The sixth grade seemed to please him from the beginning: he went through a brief Egyptian Period that baffled me – he tried to walk flat a great deal, sticking one arm in front of him and one in back of him, putting one foot behind the other. He declared Egyptians walked that way; I said if they did I didn’t see how they got anything done, but Jem said they accomplished more than the Americans ever did, they invented toilet paper and perpetual embalming, and asked where would we be today if they hadn’t? Atticus told me to delete the adjectives and I’d have the facts.
One of my favorite parts about this novel was that it’s told from the point of view of a 6-year-old girl, so every now and then we get to enjoy hilarious commentaries like this one about the Egyptians. Scout’s childhood perspective serves more than to amuse us, however. Her innocence and unprejudiced outlook on life brings us emotional conviction, but one that inspires hope in us instead of guilt or regret. To Kill a Mockingbird takes place shortly before the peak of the Civil Rights Movement, so there is a great deal of racial tension going on that is presented through the eyes of a child, which is genius, in my opinion. I loved that Harper Lee did that; having Scout narrate her observations was a powerful way of highlighting not only the injustice in racism, but the injustice in all prejudices. I think one of my favorite scenes in this novel happened during the big court case, when Scout and Dill stepped outside for a moment and ended up having a conversation with Mr. Raymond, “the town drunk”. Mr. Raymond is known for stumbling around town nursing a brown paper bag-covered bottle. When Dill comes out of the courthouse with an upset stomach, Mr. Raymond offers him a sip of his drink to help him feel better, and this is when we find out that all Mr. Raymond has been drinking is Coca-Cola. The reason? Because the townspeople don’t agree with Mr. Raymond’s lifestyle (he has “mixed” children), so he feels the need to give them a reason for his actions–or something they can blame them on.
I had never encountered a being who deliberately perpetrated fraud against himself. But why had he entrusted us with his deepest secret? I asked him why. “Because you’re children and you can understand it…”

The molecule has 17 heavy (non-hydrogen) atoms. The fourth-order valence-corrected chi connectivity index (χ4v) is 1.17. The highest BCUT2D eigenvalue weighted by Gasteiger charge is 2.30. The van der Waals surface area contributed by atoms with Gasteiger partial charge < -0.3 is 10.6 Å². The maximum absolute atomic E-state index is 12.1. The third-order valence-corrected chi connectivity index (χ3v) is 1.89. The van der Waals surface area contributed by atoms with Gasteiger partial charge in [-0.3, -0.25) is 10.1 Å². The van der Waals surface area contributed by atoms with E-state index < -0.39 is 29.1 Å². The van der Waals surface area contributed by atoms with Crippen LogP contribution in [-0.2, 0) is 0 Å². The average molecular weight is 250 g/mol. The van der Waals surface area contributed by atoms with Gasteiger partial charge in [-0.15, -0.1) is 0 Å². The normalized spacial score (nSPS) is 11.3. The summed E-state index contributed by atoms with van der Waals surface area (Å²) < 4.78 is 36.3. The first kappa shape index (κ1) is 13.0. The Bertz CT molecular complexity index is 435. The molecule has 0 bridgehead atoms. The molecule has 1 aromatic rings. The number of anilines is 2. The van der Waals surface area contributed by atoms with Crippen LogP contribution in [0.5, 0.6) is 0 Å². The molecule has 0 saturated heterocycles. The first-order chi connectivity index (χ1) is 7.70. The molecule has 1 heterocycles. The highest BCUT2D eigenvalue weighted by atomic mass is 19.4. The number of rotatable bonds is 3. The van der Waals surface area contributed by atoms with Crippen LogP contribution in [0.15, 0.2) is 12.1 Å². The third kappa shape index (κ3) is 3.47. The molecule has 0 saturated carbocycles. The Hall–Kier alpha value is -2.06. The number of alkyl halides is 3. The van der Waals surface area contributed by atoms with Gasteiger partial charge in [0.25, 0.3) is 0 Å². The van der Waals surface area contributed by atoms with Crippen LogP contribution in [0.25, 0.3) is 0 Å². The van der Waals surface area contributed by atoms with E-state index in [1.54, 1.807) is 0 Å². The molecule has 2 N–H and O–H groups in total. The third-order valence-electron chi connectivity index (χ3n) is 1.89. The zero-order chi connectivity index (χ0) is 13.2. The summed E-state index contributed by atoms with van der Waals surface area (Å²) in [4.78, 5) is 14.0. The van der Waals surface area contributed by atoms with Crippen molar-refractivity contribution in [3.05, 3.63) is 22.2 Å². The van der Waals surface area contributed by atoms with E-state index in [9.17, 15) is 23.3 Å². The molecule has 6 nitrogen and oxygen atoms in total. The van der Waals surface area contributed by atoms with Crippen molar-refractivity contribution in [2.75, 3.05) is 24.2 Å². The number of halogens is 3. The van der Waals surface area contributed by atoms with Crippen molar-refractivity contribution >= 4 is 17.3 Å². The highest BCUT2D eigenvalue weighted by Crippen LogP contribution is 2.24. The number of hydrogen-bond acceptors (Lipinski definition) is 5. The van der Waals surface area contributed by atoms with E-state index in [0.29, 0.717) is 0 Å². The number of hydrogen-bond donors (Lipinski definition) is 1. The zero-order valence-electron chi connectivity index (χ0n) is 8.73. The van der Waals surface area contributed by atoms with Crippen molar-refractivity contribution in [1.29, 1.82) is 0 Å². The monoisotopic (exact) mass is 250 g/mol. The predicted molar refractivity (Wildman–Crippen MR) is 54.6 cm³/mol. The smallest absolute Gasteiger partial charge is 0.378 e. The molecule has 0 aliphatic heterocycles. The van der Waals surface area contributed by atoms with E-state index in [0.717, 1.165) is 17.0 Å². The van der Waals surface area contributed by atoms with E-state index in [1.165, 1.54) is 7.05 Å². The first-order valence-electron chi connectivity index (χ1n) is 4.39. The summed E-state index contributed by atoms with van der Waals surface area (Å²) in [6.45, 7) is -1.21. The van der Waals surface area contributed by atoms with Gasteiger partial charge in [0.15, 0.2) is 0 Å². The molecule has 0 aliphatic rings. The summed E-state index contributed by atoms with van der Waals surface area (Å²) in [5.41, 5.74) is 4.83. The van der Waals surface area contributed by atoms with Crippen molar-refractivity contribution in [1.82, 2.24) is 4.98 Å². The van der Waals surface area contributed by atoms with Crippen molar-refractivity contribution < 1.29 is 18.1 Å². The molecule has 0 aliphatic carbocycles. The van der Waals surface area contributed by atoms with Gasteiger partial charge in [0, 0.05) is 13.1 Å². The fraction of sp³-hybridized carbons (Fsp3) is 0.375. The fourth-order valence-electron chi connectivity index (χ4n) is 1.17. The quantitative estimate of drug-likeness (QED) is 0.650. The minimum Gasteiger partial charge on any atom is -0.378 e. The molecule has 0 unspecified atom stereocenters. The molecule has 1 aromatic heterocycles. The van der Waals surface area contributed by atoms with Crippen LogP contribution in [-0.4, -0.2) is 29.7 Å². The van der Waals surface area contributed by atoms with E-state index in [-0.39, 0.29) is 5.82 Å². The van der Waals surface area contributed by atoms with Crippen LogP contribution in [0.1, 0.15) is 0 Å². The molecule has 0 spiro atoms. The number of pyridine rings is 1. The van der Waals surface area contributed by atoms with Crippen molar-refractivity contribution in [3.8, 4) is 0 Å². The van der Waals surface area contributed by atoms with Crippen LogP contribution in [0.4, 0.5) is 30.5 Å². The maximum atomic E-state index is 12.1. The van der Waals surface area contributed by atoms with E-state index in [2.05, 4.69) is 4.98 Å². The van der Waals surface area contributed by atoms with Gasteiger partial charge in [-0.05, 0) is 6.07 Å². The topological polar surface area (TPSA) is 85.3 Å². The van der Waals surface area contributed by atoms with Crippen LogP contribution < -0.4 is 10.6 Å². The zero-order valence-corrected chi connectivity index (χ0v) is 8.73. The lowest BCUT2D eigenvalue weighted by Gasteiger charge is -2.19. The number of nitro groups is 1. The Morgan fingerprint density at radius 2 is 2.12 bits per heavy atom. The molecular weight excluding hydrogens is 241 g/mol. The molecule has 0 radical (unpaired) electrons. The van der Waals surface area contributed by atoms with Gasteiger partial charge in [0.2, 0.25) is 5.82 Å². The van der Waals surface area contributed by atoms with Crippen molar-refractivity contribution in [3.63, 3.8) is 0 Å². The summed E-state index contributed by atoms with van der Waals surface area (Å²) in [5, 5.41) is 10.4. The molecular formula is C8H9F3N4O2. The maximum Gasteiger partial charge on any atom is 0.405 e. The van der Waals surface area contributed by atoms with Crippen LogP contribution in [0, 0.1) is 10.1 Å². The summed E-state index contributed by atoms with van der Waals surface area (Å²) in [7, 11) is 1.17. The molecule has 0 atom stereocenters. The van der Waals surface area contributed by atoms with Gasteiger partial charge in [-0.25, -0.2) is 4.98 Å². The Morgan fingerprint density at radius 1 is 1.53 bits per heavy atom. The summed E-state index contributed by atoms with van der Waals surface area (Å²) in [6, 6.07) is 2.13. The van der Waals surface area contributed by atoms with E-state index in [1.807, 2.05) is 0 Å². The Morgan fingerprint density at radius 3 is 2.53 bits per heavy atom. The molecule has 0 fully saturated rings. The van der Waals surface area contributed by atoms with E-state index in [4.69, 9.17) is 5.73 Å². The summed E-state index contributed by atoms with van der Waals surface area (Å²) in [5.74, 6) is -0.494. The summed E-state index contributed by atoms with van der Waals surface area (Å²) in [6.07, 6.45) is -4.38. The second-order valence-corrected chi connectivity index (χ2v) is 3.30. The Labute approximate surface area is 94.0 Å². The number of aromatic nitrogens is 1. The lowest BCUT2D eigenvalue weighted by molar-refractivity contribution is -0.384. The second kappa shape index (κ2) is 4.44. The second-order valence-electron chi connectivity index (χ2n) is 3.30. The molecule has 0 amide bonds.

I love this statement that children can understand what adults are often blinded from. They haven’t been as tainted by prejudices like adults have been. And in Scout’s case, this can be attributed to her moral upbringing by her father, Atticus. Let me just say that Atticus is my favorite fictional parent ever–I inspire to be like him when I’m a parent one day. He shows how important moral education is for children, and I believe the book argues that moral education is the responsibility of the parent, and not the responsibility of teachers or even extended family members. Whenever Scout and Jem have questions, Atticus answers them, and he answers them in a way that his children can understand. Whenever they have faulty opinions, Atticus realigns them, and he does it in a way that doesn’t belittle his children. He takes his role as a father very seriously and he always leads by example. This theme of childhood innocence in To Kill a Mockingbird was incredibly powerful to me as a reader. I mentioned at the beginning that Scout’s narration produced this inspiring emotional conviction in me, and I don’t think I would have been as impacted by this novel if it had been written from any other POV, even if Jem had been the narrator. I loved Jem, he was a great older brother, but he was already a little too grown up to be the most effective narrator. But, he and Scout both gave me plenty of chuckles from quotes like the one I’m about to end this post with:
As I made my way home, I thought Jem and I would get grown but there wasn’t much else left for us to learn, except possibly algebra.
Clearly there are countless of things to be said about To Kill a Mockingbird, but what were the ones that stood out to you the most?